By Joaquin M. Sendolo
The Executive Governor of the Central Bank of Liberia (CBL), J. Aloysius Tarlue, Jr., has disclosed that the country will still need additional banknotes to be printed to address the mutilated notes on the market.
The CBL Executive Governor’s suggestion for the printing of a yet unspecified amount of banknotes comes just few months after L$4 billion in L$500 denominations was printed.
In his plea, Executive Governor Tarlue said: “Unless additional Liberian dollar banknotes are printed, the country will continue to experience a rapid increase in the mutilation of existing banknotes.”
The recently-printed banknotes currently in circulation were released in July this year, and there were two main perceptions the public had when they got to know. One perception was that, it would be used to replace those mutilated 500 notes currently in circulation, another was that it would be used during the campaign for the upcoming senatorial election to attract voters whose decision is driven by gratuity provided by politicians. The latter perception appeared to be confirmed when a politician of the ruling party was seen on video distributing crisp, new L$500 banknotes to potential voters, instead of being transacted via commercial banks.
However, the CBL Governor clarified that the L$4 billion L$500 denomination banknotes recently printed and brought into the country “was only intended to ease the liquidity pressure for the Independence festive season, henceforth, that consignment is inadequate to address future liquidity needs of the country.”
According to Governor Tarlue, about 37 percent of the recently printed banknotes have been infused into the economy, mainly through commercial banks, to the tune of about L$1.5 billion.
Earlier, the Administration of Ellen Johnson Sirleaf printed new banknotes of different denominations to infuse into the economy with the intent of getting mopping up the legacy banknotes in circulation. However, the legacy notes have remained in circulation up to present.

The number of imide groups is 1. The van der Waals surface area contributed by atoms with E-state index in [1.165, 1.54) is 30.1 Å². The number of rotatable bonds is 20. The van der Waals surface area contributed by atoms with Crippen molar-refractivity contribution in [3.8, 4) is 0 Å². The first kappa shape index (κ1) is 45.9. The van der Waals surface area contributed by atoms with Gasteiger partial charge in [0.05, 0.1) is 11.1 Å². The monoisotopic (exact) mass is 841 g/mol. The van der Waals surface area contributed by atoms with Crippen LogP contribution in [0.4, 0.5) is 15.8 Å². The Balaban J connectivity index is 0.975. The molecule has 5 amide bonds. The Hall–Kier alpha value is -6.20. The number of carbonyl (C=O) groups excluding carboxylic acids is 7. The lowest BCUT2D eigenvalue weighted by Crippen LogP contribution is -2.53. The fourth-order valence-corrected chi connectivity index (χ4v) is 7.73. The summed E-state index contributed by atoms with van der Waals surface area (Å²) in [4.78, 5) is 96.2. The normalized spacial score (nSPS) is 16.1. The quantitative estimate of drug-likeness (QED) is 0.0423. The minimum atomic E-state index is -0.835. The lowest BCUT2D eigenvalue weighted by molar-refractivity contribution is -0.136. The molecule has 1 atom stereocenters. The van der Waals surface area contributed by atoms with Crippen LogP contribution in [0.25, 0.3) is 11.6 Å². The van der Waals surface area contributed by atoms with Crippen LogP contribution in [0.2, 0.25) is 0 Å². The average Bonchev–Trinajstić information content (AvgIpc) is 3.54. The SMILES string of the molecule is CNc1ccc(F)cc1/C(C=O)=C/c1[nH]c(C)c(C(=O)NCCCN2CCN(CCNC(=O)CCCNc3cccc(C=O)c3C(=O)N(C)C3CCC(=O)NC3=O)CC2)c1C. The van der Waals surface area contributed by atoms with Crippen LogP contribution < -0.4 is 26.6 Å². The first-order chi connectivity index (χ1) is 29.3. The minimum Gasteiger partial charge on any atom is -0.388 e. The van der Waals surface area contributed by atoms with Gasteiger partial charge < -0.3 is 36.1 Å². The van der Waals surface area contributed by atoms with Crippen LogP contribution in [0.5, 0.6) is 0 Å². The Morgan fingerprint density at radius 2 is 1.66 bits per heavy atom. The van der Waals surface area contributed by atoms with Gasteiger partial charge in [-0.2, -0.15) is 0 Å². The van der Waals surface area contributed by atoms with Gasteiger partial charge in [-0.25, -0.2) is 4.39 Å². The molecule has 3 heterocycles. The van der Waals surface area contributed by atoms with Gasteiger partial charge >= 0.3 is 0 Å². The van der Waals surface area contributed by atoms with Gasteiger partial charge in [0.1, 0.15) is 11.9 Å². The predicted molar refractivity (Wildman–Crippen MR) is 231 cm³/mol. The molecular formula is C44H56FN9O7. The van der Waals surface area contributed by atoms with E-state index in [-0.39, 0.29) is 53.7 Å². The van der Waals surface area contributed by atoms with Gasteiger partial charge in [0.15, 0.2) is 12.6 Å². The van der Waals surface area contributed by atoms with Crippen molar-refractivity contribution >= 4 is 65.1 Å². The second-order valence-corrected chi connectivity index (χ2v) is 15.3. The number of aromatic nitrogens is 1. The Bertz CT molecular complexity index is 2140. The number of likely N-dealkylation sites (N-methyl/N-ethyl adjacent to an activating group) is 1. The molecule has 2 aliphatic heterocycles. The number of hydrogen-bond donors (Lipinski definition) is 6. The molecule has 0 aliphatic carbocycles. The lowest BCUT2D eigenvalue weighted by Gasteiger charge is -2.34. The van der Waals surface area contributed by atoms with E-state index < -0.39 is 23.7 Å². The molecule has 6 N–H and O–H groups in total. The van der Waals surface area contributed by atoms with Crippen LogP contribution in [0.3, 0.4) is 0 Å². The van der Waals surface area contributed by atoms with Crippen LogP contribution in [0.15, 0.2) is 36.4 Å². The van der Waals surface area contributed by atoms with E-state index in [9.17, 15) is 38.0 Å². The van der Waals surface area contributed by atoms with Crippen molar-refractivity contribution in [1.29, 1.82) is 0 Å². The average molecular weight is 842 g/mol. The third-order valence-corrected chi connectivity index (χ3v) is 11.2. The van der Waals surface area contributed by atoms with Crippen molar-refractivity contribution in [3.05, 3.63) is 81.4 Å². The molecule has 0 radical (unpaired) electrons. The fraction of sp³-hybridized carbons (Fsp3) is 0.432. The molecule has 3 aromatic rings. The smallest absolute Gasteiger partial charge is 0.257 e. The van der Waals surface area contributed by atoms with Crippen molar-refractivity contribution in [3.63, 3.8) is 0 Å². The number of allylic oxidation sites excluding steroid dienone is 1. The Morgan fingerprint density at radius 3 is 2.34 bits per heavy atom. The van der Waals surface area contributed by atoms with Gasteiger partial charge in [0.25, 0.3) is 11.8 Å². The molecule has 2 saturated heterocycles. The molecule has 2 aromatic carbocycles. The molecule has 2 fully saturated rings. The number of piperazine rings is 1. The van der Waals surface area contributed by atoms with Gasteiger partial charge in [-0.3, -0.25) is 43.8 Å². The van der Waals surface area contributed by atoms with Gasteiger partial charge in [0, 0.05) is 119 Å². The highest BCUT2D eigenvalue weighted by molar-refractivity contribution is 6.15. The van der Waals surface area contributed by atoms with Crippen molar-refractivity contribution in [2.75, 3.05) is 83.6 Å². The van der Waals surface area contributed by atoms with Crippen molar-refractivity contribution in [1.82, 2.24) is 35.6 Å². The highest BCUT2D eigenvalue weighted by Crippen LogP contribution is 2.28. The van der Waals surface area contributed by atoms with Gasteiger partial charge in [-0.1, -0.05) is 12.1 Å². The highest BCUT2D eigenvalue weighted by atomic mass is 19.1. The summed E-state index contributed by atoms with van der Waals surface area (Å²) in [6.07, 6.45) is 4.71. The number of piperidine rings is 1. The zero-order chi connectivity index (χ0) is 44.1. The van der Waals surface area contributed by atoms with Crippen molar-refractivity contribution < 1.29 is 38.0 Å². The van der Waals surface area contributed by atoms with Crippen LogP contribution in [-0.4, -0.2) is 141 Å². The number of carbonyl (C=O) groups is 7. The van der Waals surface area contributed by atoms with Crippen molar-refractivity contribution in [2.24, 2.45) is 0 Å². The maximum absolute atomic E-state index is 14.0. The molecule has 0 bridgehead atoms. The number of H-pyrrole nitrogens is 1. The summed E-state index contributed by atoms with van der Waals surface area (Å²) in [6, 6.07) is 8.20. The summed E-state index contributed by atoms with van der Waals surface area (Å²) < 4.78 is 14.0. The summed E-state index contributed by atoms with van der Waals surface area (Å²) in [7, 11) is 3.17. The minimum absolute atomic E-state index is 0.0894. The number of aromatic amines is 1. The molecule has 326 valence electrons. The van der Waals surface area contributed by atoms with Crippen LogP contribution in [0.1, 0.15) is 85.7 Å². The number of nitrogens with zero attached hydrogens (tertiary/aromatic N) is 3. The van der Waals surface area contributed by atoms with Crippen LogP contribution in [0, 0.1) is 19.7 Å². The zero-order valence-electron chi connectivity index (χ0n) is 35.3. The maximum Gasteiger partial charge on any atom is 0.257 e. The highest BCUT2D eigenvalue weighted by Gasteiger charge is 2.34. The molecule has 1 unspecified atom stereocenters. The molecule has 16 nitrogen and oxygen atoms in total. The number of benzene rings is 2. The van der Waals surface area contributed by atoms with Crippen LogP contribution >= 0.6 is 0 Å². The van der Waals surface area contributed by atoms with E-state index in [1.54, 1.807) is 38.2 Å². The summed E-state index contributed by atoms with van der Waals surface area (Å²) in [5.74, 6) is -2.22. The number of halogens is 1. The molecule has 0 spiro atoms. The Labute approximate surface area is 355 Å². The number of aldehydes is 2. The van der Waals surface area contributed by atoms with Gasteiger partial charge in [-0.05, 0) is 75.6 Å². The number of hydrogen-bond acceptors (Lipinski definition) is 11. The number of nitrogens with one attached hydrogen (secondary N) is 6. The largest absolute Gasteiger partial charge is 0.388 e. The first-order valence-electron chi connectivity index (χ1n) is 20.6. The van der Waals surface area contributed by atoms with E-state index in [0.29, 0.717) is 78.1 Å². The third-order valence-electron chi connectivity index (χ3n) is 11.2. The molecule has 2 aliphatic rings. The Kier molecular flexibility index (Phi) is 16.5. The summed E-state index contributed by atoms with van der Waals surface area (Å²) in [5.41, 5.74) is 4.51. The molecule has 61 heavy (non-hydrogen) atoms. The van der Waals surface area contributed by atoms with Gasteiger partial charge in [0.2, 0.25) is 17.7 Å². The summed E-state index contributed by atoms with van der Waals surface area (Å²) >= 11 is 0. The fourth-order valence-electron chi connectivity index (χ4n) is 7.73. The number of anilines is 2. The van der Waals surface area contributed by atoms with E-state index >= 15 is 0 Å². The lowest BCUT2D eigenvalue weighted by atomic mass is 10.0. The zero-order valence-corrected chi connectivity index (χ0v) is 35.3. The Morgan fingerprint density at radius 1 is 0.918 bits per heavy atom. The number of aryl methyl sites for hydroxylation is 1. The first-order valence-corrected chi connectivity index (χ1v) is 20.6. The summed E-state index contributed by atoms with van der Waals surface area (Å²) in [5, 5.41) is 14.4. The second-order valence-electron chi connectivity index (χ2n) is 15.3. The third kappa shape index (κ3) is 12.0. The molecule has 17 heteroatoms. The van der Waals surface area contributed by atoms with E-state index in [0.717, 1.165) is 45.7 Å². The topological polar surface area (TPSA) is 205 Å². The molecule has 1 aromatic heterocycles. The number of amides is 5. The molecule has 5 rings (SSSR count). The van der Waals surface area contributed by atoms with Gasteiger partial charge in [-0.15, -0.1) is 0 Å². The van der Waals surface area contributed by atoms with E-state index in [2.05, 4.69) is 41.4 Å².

Regarding the circulation of the latest L$500 banknotes, the CBL release issued yesterday in Monrovia quoted Governor Tarlue as wondering why the commercial banks are not circulating the L$500 banknotes, assuring that the CBL will continue to gradually make available the remaining banknotes consistent with cash demands largely through the commercial banks.
A seasoned Liberian economist who asked not to be named told the Daily Observer that, though the printing of additional banknotes is not wrong, the quantity of banknotes requested for printing reveals that, perhaps the CBL may not be taking into consideration all the necessary factors affecting local currency supply in order to make a comprehensive decision.
According to the economist, changing mutilated notes takes the approach of considering the serial number and the time duration it has existed.
“For instance, if you begin from serial numbers X to Z, you consider the year it came in circulation up to three years, and you get them out to be replaced by new notes. The bank cannot just move ahead with the printing of new notes without considering all of these, but from my personal view, printing new banknotes is not a bad thing to do; it only becomes bad when there are missteps in the procedures leading to the printing,” said the expert.
The fear many have about the printing of additional notes is the perception that when brought in, all of it will be infused at once, but the experienced economist intoned that banknotes printed and put in the CBL’s reserve are not considered money until it they are put into circulation.
On the issue of printing L$4 billion to ease liquidity pressure during the National Independence festivities in July this year, the expert wondered what the CBL will do during other festive seasons such as Christmas and New Year that may come with similar liquidity pressures.
In consonance with the expert, CBL Governor Tarlue said “Central banks in many countries have their own currency in surplus to timely replace mutilated banknotes, but Liberia doesn’t.”
During his conversation with members of the House of Representatives in an executive session, Governor Tarlue said the CBL under his leadership would work with other relevant authorities of the Government to sustainably handle the problem of surplus reserve that can be used occasionally to replace mutilated notes.
The CBL Governor and his team were invited to the Capitol when the lawmakers became concerned about why the new L$500 denomination banknotes printed were not in circulation.